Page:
BARCELONA, Spain — Chinese smartphone maker Realme wants stand out in a crowded space of mid-tier devices. So on Tuesday, it launched a smartphone it claims can be fully charged in 9 minutes and 30 seconds.
The company took the wraps off of its GT3 smartphone at the Mobile World Congress in Barcelona, the largest mobile trade show in the world. It’s looking to grow its business outside of China, and joins a flurry of Chinese vendors looking to target overseas markets.
The GT3 starts at $649, putting it in an extremely competitive segment where Realme will compete with Chinese rivals like Xiaomi and Oppo, which offer low-cost devices with high specs.
“Realme is chasing the low margin segment of the market by offering extremely competitively priced products aimed at value seekers,” Ben Wood, chief of research at CCS Insight, told CNBC via email.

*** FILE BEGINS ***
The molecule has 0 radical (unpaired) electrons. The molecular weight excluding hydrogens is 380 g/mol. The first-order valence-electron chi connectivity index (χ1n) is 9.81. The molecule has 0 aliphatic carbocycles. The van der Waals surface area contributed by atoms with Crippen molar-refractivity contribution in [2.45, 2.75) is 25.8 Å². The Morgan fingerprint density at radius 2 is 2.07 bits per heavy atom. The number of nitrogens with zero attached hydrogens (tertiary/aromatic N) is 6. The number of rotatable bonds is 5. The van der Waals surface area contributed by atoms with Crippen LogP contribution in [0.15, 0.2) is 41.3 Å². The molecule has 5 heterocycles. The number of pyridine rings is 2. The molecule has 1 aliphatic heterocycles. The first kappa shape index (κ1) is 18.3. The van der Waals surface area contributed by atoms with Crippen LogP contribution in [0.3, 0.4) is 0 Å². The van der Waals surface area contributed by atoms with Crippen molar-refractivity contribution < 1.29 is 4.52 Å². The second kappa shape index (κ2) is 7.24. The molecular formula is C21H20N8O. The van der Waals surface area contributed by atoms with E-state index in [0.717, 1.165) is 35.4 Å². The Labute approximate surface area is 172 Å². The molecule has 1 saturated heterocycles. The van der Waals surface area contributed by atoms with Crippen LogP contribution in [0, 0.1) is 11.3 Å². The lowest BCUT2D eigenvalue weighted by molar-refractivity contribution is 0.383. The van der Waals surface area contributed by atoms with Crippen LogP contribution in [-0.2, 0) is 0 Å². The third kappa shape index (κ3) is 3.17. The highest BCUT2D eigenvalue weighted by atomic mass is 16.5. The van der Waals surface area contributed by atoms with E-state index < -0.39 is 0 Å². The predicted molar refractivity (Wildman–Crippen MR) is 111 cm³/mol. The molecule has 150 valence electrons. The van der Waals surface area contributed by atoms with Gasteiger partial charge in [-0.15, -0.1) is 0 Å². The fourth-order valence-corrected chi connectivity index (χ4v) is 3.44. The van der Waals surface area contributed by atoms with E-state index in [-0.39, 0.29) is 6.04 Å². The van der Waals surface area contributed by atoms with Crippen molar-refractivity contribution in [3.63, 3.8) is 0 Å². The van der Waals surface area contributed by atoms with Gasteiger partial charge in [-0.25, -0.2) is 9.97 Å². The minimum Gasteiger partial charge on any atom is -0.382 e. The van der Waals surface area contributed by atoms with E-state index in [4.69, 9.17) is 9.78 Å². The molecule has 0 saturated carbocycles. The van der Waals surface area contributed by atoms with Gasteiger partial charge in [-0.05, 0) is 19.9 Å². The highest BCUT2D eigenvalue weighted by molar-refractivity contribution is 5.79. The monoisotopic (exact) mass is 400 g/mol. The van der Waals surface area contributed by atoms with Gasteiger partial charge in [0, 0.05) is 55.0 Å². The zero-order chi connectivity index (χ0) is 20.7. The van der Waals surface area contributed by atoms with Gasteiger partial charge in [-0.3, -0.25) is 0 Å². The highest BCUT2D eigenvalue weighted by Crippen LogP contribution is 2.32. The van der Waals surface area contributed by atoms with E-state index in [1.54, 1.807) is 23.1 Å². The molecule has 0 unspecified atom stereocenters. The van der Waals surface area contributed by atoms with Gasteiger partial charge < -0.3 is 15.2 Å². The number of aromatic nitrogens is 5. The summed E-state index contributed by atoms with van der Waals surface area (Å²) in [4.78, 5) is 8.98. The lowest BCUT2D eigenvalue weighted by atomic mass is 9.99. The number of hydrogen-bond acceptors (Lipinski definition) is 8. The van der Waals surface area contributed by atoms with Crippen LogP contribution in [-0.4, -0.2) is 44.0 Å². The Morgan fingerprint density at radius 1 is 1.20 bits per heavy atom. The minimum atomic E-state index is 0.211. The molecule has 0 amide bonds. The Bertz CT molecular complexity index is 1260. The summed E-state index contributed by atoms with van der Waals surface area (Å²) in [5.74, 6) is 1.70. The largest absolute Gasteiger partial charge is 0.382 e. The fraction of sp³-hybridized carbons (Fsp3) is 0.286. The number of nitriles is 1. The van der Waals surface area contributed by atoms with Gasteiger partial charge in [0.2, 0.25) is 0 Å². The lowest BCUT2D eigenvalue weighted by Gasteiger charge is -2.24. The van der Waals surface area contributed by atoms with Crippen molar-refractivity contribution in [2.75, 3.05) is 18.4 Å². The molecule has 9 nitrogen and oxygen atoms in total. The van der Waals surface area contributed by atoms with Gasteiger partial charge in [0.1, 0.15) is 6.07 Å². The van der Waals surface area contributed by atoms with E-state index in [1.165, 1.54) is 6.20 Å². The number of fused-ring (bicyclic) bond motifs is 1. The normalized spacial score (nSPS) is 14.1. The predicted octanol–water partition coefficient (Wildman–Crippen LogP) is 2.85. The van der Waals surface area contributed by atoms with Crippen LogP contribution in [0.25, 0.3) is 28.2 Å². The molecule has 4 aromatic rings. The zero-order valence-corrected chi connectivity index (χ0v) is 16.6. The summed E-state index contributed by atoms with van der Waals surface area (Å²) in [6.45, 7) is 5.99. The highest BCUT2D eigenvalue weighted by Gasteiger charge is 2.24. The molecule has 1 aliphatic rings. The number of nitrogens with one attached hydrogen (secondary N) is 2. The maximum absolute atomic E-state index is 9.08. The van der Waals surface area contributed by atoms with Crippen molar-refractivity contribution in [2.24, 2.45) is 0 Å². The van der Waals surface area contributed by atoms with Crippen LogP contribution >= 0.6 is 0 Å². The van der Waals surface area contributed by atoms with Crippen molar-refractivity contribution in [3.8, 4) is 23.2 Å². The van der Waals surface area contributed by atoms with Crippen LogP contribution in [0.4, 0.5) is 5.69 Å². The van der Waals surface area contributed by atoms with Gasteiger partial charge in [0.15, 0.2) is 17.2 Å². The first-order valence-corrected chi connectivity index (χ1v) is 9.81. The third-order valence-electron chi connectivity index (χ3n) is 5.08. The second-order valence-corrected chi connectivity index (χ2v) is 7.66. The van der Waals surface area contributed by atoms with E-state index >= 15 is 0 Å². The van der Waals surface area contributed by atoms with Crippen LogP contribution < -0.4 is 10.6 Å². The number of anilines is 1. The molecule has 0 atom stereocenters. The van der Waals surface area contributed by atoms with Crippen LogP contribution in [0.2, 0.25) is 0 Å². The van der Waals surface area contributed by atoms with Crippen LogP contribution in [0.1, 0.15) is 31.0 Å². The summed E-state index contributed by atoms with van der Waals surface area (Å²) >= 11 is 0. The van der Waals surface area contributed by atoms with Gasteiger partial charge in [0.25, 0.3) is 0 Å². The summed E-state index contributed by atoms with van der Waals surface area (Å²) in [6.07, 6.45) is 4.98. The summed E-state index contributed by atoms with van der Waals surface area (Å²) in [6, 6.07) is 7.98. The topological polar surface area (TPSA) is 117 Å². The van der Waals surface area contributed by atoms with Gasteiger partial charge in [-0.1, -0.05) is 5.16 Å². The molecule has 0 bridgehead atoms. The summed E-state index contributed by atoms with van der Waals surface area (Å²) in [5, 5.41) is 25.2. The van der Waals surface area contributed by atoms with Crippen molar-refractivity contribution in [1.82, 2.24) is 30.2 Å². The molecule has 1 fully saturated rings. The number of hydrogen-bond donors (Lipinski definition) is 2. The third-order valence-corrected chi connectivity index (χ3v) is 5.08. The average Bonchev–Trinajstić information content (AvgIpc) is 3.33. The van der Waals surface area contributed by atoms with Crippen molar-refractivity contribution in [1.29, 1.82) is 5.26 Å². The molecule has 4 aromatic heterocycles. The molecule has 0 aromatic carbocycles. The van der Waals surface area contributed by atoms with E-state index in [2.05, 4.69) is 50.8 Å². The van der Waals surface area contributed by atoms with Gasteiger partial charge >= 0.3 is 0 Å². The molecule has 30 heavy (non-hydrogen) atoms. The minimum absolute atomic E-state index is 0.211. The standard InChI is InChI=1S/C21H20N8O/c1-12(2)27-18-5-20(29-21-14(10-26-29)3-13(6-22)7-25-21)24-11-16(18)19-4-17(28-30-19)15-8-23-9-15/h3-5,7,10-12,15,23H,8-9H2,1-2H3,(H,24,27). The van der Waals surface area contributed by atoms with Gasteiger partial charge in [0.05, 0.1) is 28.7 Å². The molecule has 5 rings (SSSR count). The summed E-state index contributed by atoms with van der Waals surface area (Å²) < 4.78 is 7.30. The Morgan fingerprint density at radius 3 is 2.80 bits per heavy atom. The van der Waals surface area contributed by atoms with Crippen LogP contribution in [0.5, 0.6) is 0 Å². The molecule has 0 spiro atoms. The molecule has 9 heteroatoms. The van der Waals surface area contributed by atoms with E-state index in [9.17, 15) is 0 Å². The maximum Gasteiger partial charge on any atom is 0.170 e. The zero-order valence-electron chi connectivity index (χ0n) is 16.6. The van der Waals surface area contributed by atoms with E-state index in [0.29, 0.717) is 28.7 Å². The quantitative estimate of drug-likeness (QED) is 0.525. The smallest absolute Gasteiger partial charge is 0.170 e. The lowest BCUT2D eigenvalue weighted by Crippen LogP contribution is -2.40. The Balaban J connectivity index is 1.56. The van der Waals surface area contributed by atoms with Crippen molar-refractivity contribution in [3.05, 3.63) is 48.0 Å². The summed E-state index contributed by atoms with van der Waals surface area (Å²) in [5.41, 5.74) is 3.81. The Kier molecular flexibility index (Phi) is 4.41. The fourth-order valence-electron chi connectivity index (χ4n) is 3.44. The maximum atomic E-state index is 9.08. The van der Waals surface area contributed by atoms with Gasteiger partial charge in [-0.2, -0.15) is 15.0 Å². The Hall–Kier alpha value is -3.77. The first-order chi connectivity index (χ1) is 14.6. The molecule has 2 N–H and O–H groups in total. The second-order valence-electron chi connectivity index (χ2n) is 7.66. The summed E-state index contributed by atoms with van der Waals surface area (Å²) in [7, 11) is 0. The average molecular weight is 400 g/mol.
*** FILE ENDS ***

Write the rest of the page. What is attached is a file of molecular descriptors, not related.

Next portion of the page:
“However, this is an extremely difficult part of the market to play in. Low single digit margins can evaporate if the dollar moves quickly, component prices rise or shipping cost soar – all headwinds Realme has had to face.”
In a bid to expand overseas, the company launched its flagship phone the GT2 and GT2 Pro in Europe last year. But the timing has been tough, with the global smartphone market in 2022 suffering its worst year since 2013 in terms of shipments.
Sky Li, the CEO of Realme, told CNBC last year that the company is looking to sell 85 million phones globally in 2022. The company has not released updated numbers. Strategy Analytics, a market research firm, estimates the company shipped 52 million smartphones, a 20% year-on-year decline. Shipment numbers indicate the number of devices Realme sends to retailers to sell and does not equal sales, but it is an indication of demand for the company’s phones.
Realme’s shipments in Europe, the key region it is targeting for international expansion, dropped 44% year on year in the fourth quarter of 2022, according to Counterpoint Research. Its market share in Europe fell to 4% from 6% in the same period the year before.
“Realme’s biggest challenges across Europe and the U.S. in 2023 include a lack of retail presence at powerful operators like Vodafone” and a “brand perception that is less prestigious than Apple or Samsung,” Neil Mawston, executive director at Strategy Analytics, told CNBC via email.